Look at 2:1. This is the only other time that the word Jesus shows up in James. Obviously, if he was writing to Jews trying to get them to believe in Jesus, it would show up a little more, don’t you think? 

And it says, My brethren, do not hold the faith of our Lord Jesus Christ— Whose Lord? Our Lord Jesus Christ. Our brethren. So, the brethren all share the faith of the Lord Jesus Christ. 

Well, does he ever change audiences as he goes through the book of James? The word brethren shows up 15 times in this book. Let’s run through them real quick.

1:2. My brethren count it all joy—

1:19. So then, my beloved brethren, let every man be swift to hear—

2:1. My brethren, do not hold the faith of our Lord Jesus Christ with partiality.

2:5. Listen, my beloved brethren, has God not chosen the poor of this world to be rich in faith—

2:14. What does it prophet, my brethren—

3:1. My brethren, let not many of you become teachers—

3:10. My brethren, these things ought not to be so— Talking about blessing and cursing.

3:12. Can a fig tree, my brethren, bear olives or a grapevine bear figs?

4:11. Do not speak evil of one another, brethren.

5:7. Therefore be patient, brethren, until the coming of the Lord.

5:9. Do not grumble against one another, brethren, lest you be condemned. Behold the Judge is standing at the door! My brethren, take the prophets who spoke the name of the Lord, as an example of suffering—

5:12. But above all, my brethren…let your yes be yes and your no be no.

And then, finally, 5:19, Brethren, if anyone among you wanders from the truth, and someone turns him back…he’s turned a sinner from the error of his way.

So we’re talking about brethren all through this book. We’re not trying to believe in Jesus because they already have the Lord Jesus as their Lord. What we’re trying to do is build them up because they’re enduring suffering. They’re going through persecution.

Count persecution as joy

What are they supposed to do when they go through persecution? They’re supposed to count it all joy. 

Now is this easy to do? It is easy to go through difficulty and say, “Man, this is awesome!”? That is not natural, right? You don’t have to really tell people to do stuff that’s natural. They just do it.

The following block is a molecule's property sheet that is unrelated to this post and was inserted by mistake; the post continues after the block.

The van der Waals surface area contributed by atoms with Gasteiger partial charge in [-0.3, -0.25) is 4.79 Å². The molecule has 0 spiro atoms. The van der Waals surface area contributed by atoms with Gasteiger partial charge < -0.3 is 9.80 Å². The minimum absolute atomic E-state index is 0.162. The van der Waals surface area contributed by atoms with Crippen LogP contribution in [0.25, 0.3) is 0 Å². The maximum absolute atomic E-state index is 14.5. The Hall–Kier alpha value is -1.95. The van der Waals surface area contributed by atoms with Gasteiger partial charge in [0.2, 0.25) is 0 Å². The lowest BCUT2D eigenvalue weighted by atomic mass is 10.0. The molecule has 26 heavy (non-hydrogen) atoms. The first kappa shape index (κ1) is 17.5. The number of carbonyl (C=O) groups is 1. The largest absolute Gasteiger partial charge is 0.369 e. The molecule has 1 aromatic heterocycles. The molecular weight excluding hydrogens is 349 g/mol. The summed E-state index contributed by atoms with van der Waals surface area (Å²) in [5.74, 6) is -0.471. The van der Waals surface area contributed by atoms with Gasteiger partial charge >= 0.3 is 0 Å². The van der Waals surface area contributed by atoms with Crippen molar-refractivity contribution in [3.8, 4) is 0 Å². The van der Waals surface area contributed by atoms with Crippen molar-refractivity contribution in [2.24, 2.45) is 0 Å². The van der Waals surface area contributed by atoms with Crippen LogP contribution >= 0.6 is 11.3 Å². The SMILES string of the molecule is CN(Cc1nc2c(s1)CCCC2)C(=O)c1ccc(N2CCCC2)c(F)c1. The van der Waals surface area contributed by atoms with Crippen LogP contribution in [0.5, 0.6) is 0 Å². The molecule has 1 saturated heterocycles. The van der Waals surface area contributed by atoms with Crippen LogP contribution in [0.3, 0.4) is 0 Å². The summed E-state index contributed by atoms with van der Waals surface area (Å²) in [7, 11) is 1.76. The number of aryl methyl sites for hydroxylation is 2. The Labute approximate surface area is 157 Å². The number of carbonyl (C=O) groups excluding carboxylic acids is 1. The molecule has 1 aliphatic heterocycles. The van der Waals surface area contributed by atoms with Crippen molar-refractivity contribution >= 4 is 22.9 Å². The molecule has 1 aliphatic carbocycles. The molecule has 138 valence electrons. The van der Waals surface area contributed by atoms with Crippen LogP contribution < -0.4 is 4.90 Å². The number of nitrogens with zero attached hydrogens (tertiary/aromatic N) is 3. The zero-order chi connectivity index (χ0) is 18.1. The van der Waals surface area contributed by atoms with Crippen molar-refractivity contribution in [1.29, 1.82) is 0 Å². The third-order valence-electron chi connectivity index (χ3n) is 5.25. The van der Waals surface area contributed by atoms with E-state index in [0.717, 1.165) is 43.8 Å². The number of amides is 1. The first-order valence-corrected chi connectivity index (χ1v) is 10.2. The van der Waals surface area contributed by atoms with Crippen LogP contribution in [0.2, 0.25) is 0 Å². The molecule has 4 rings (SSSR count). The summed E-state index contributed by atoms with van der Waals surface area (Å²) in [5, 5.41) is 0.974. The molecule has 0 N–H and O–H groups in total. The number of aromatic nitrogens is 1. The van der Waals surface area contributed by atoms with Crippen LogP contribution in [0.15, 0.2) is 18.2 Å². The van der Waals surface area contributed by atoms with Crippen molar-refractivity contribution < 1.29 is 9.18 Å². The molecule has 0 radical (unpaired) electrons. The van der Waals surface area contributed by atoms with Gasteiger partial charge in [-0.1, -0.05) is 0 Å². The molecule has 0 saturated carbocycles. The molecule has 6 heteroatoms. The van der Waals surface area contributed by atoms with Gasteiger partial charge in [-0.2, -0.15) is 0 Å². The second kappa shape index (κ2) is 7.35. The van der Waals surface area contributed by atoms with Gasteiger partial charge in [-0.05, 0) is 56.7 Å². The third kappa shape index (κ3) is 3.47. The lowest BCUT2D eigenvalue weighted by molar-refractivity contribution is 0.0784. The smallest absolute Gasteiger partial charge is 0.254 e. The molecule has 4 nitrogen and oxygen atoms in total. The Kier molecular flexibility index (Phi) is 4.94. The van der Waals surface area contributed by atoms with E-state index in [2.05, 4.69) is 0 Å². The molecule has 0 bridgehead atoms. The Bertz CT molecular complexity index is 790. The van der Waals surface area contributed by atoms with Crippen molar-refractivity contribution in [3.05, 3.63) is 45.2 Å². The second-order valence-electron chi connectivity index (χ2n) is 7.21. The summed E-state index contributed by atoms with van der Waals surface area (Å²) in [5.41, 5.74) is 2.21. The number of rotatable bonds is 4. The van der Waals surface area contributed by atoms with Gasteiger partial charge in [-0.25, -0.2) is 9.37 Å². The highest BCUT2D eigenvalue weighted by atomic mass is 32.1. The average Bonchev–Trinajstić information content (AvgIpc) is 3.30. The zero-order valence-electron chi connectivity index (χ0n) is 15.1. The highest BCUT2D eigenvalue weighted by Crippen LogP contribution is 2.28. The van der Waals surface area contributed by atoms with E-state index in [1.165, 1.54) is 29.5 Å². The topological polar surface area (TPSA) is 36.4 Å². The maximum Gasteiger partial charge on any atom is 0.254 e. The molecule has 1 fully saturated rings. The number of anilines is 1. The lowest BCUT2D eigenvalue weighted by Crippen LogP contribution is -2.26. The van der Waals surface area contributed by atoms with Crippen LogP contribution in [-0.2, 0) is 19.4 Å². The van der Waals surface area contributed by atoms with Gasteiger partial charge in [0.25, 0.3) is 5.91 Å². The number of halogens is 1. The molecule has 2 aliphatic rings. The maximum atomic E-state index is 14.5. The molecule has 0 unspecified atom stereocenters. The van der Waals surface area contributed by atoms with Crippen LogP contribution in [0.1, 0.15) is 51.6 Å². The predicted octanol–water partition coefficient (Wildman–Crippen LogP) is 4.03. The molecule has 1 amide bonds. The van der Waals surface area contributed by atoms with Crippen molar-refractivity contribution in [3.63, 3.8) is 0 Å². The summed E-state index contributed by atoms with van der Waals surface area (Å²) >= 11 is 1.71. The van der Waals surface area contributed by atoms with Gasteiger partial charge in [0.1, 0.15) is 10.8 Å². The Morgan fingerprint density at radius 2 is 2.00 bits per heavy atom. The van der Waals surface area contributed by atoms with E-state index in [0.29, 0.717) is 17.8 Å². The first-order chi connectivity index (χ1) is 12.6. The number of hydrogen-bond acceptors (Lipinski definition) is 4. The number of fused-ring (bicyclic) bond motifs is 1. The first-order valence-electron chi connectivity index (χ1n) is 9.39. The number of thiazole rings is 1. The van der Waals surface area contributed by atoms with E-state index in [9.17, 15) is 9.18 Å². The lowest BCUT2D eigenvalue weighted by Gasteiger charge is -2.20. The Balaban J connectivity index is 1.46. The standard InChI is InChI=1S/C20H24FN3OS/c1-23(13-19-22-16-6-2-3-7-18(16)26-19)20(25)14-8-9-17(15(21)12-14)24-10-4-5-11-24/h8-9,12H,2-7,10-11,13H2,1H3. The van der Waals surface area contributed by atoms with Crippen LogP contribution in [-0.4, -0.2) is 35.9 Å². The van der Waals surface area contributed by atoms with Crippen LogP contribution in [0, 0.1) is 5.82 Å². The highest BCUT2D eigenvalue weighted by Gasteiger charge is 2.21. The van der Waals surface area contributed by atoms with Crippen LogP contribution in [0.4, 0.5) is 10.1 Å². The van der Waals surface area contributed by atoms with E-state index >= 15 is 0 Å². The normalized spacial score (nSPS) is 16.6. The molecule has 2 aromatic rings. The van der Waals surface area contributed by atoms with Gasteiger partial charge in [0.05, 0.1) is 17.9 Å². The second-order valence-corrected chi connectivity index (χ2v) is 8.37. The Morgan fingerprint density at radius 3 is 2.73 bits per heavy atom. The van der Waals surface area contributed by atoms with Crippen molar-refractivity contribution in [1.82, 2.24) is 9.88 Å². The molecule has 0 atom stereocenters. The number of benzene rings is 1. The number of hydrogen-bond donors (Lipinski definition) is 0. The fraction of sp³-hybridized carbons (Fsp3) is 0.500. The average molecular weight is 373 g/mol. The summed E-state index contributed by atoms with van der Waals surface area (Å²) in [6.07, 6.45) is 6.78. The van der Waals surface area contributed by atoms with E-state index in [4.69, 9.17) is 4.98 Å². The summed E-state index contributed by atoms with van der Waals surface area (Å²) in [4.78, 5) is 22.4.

This is something that takes work. It’s difficult. This is choosing a perspective.

What we’re going to be doing as we go through this is we’re going to be looking at the difficult thing of choosing a true perspective about reality that goes against what we feel and what we’re currently seeing.

My brethren, count it all joy when you fall into various trials, various difficulties.

This word joy is the word chara. Chara is a derivative of the root verb chairo. I’m going to give you a couple of verses to flip to. Matthew 2:10, just so you can see some other applications of the word. 

This is the Magi, and it says, When they saw the star—of Bethlehem—they rejoiced with exceedingly great joy. 

So joy there is chara, the noun, and the rejoiced is the chairo, the verb. So they rejoiced with exceedingly great joy.

So they were looking for something, and they found it. And it made them really glad.

Another one is Matthew 28:8. This is after the resurrection. So they went out quickly from the tomb with—two things: Fear and great joy—

Usually you don’t think about happy and fear in the same context, do you? But this is something where something unexpected happened. Their hopes had been dashed that Jesus the Messiah would take the throne and rule Israel. And now all the sudden, he’s not in the tomb anymore. 

Well, what in the world has happened? There’s great fear but also great joy. Something that they weren’t expecting, beyond hope. Now something fantastic has happened. 

So that’s the idea. I’m getting what I want. I’m accumulating what I longed for. Something beyond what I hoped is happening to me. 

What’s in it for us?

So, when trials come into our lives, we’re supposed to say, okay, I’m getting exactly what I want.

How in the world do you choose that perspective? Well, let’s go on.

knowing that the testing of your faith produces patience. 

Well, that’s not going to do it for me. Having patience is not something that is one of my deepest longings. Let’s see if we get anything better than that. 

But let patience have its perfect work, that you may be perfect and complete, lacking nothing. 

Now that sounds better. I think I can get that, that I become everything that I’m supposed to be. But what does that get me? Why would I want that? 

Well, we can skip over to verse 12, here, and it says, Blessed is the man who endures temptation; for when he has been approved, he will receive the crown of life which the Lord has promised to those who love Him. 

Ah! Now you’re talking my language. Difficulty produces patience or endurance which gets me to the point where I become everything I’m supposed to be, and that’s how you win at life. Now I’m interested because I love winning. 

Everybody loves winning

I love winning. And you know what? Everybody else in the world does too. If you get involved in electoral politics, everybody knows this. If you can make it feel like your candidate’s winning, you get a 5, 10 point add to your polling because everybody wants to be on the winning team.

If you want to go and look and see which jerseys are selling the most, just look and see who won the most recent championship. There’ll be all kinds of people that are jumping on board to that team. Why? Because they want to be on the winning team. 

If you see a team that’s having a really good season, the stands fill up. Why do the stands fill up? Everybody likes to be a winner.

If the team’s on a huge losing streak, the stands empty out because people don’t like to lose. We like to win. And this is how you win. You win by becoming everything God has for you to be.